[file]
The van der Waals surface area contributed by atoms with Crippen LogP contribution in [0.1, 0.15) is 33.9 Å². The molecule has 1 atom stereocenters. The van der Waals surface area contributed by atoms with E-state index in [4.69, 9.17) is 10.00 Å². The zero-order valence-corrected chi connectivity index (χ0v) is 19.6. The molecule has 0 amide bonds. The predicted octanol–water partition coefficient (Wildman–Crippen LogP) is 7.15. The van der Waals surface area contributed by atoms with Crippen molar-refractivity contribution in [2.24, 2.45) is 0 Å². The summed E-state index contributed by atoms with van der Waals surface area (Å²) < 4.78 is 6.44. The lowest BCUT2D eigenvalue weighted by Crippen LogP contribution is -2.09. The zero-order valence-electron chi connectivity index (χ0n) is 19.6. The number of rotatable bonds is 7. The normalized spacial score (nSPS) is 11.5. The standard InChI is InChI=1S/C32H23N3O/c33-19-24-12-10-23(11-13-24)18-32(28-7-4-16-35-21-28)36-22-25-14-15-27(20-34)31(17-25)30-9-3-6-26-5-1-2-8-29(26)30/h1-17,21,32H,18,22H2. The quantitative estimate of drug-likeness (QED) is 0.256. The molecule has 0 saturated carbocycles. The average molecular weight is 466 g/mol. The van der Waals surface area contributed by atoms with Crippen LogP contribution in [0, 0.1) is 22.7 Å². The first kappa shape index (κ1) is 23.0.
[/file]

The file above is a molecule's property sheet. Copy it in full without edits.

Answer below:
The van der Waals surface area contributed by atoms with Crippen LogP contribution in [0.1, 0.15) is 33.9 Å². The molecule has 1 atom stereocenters. The van der Waals surface area contributed by atoms with E-state index in [4.69, 9.17) is 10.00 Å². The zero-order valence-corrected chi connectivity index (χ0v) is 19.6. The molecule has 0 amide bonds. The predicted octanol–water partition coefficient (Wildman–Crippen LogP) is 7.15. The van der Waals surface area contributed by atoms with Crippen molar-refractivity contribution in [2.24, 2.45) is 0 Å². The summed E-state index contributed by atoms with van der Waals surface area (Å²) < 4.78 is 6.44. The lowest BCUT2D eigenvalue weighted by Crippen LogP contribution is -2.09. The zero-order valence-electron chi connectivity index (χ0n) is 19.6. The number of rotatable bonds is 7. The normalized spacial score (nSPS) is 11.5. The standard InChI is InChI=1S/C32H23N3O/c33-19-24-12-10-23(11-13-24)18-32(28-7-4-16-35-21-28)36-22-25-14-15-27(20-34)31(17-25)30-9-3-6-26-5-1-2-8-29(26)30/h1-17,21,32H,18,22H2. The quantitative estimate of drug-likeness (QED) is 0.256. The molecule has 0 saturated carbocycles. The average molecular weight is 466 g/mol. The van der Waals surface area contributed by atoms with Crippen LogP contribution in [0, 0.1) is 22.7 Å². The first kappa shape index (κ1) is 23.0.